Updated: Jun 17, 2019
I recently gave an interview on women and burnout in which the question came up of whether women are more likely than men to burn out at work and whether women experience burnout at work differently from men. (Disclosure: After more than 10 years of teaching, I was experiencing symptoms of burnout, which prompted me to move my family to California for a writing sabbatical.) As an emotions geek, I couldn’t help but interpret the question in light of what we know about emotions at work and how these emotions relate to burnout.
On the topic of gender, men and women generally feel very similar emotions (including those chronic negative emotions that can result in burnout such as frustration and despair), although the emotions are sometimes expressed differently and can elicit different reactions when expressed. Overall, the data show that men suppress emotions more than women, which can have major implications for men’s health and well-being. Suppression is when you feel an emotion but you don’t want to express it so you attempt to “put a lid on it” and not reveal it. While blowing up at your boss is often not advisable, suppression doesn’t work very well and has some unintended negative consequences. (Extensive research suggests the emotions “leak out” and impact everything from working memory to performance to interpersonal relationships.)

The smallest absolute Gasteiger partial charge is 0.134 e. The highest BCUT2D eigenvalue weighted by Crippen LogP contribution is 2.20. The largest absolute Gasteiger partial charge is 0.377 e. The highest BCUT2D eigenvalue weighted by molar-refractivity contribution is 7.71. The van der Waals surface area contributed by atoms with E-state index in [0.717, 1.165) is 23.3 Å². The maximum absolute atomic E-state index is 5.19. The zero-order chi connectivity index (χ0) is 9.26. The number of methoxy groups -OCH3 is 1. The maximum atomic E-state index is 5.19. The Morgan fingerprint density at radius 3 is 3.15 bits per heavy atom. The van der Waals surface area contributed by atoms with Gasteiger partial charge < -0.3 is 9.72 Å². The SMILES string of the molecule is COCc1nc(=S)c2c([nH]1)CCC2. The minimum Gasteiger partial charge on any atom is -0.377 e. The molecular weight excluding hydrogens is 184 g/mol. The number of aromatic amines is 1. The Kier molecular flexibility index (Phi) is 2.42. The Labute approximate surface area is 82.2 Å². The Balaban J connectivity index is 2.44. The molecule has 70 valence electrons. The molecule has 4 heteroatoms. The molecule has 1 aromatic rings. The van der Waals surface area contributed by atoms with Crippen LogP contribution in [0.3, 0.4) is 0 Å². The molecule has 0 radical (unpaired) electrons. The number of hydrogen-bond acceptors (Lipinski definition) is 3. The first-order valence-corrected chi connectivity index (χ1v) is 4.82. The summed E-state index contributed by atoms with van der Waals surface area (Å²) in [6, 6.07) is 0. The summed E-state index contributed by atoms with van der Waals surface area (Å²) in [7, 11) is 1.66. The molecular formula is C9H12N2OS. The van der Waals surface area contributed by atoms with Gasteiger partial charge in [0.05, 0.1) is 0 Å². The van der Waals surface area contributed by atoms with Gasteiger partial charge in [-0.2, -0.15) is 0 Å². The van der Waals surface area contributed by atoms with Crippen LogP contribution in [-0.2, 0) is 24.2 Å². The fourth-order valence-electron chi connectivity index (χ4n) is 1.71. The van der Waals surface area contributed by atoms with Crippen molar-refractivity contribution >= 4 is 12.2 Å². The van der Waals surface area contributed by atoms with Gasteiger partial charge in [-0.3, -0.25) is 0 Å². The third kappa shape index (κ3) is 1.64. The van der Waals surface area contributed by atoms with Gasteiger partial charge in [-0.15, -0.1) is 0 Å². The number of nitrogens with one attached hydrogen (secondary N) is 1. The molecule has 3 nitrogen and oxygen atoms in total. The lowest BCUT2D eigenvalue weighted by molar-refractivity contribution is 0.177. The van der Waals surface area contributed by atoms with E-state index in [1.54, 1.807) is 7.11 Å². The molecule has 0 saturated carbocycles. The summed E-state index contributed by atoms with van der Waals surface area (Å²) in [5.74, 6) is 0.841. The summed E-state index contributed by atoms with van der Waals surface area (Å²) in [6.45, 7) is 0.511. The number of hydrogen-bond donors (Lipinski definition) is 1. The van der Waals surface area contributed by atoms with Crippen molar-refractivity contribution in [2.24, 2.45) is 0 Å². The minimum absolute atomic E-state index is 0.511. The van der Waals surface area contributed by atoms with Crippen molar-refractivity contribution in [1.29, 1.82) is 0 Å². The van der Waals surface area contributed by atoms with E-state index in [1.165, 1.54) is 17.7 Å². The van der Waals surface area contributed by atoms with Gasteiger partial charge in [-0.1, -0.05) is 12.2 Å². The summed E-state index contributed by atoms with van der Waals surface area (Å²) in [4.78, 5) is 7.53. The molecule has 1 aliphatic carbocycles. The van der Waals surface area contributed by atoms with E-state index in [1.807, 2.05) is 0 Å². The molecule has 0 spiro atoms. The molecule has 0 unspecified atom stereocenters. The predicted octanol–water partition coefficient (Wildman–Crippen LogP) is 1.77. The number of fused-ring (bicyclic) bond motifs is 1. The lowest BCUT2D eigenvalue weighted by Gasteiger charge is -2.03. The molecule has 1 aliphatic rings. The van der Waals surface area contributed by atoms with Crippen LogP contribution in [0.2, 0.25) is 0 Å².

In thinking about burnout at work, it’s important to move beyond “men vs. women” to consider the issue of intersectionality. The basic idea is this: Thinking about gender in isolation neglects a large swath of the myriad identities we bring to work. Some stories of burnout among women are so specific to a certain segment of professional women that they are practically incomprehensible to many women at work. Being a woman of color in a majority Caucasian workplace, for example, brings unique experiences and challenges that may make burnout more likely and feel different when it is experienced. Social class, too, has a great influence on our mindset and relationships, which could influence how we experience and manage burnout.
One explanation for why burnout can differ so radically across people pertains to the issue of authenticity – our ability to bring our “whole self” to work. A recent Oprah Magazine article offers a vivid portrait of the costs of feeling inauthentic at work, including the “invisible” components of identity such as religion, sexual orientation, or political leaning.
· You’re able to engage in activities and behaviors that you personally find important and meaningful.
· You feel that your work fits well with your personal values, interests, and convictions—you don’t have to hide how you really feel.
· You don’t need to put much effort into behaving the way others expect you to behave.
In sum, burnout can affect all of us but we may not experience it in the same way or for the same reasons. Creating workplaces in which employees feel comfortable bringing their whole self to work can help us shed light on the causes of burnout on how to ameliorate burnout when it starts to scorch.